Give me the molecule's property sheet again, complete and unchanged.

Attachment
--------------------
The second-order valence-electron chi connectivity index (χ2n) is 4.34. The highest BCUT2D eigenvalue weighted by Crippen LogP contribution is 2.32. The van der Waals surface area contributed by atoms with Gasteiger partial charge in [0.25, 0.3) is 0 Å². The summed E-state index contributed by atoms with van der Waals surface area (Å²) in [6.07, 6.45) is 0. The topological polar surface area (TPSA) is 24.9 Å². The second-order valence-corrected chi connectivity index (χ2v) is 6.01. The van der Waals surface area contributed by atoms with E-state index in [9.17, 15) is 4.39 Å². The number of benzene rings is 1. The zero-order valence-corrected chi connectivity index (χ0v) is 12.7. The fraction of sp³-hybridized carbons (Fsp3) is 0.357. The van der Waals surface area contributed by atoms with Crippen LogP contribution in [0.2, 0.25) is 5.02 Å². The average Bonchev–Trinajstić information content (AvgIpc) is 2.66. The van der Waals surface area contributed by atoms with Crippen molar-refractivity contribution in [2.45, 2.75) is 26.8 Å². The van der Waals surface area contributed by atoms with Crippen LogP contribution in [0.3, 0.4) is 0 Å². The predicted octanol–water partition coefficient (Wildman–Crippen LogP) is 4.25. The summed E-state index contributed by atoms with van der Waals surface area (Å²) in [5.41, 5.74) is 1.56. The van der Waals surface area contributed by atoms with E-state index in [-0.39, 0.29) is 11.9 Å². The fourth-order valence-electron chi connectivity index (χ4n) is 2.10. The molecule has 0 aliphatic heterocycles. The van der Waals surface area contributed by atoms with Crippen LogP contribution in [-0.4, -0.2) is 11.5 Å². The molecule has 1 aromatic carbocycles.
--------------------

The second-order valence-electron chi connectivity index (χ2n) is 4.34. The highest BCUT2D eigenvalue weighted by Crippen LogP contribution is 2.32. The van der Waals surface area contributed by atoms with Gasteiger partial charge in [0.25, 0.3) is 0 Å². The summed E-state index contributed by atoms with van der Waals surface area (Å²) in [6.07, 6.45) is 0. The topological polar surface area (TPSA) is 24.9 Å². The second-order valence-corrected chi connectivity index (χ2v) is 6.01. The van der Waals surface area contributed by atoms with E-state index in [9.17, 15) is 4.39 Å². The number of benzene rings is 1. The zero-order valence-corrected chi connectivity index (χ0v) is 12.7. The fraction of sp³-hybridized carbons (Fsp3) is 0.357. The van der Waals surface area contributed by atoms with Crippen LogP contribution in [0.2, 0.25) is 5.02 Å². The average Bonchev–Trinajstić information content (AvgIpc) is 2.66. The van der Waals surface area contributed by atoms with Crippen molar-refractivity contribution in [2.45, 2.75) is 26.8 Å². The van der Waals surface area contributed by atoms with Crippen LogP contribution in [0.3, 0.4) is 0 Å². The predicted octanol–water partition coefficient (Wildman–Crippen LogP) is 4.25. The summed E-state index contributed by atoms with van der Waals surface area (Å²) in [5.41, 5.74) is 1.56. The van der Waals surface area contributed by atoms with E-state index in [-0.39, 0.29) is 11.9 Å². The fourth-order valence-electron chi connectivity index (χ4n) is 2.10. The molecule has 0 aliphatic heterocycles. The van der Waals surface area contributed by atoms with Crippen LogP contribution in [-0.4, -0.2) is 11.5 Å². The molecule has 1 aromatic carbocycles.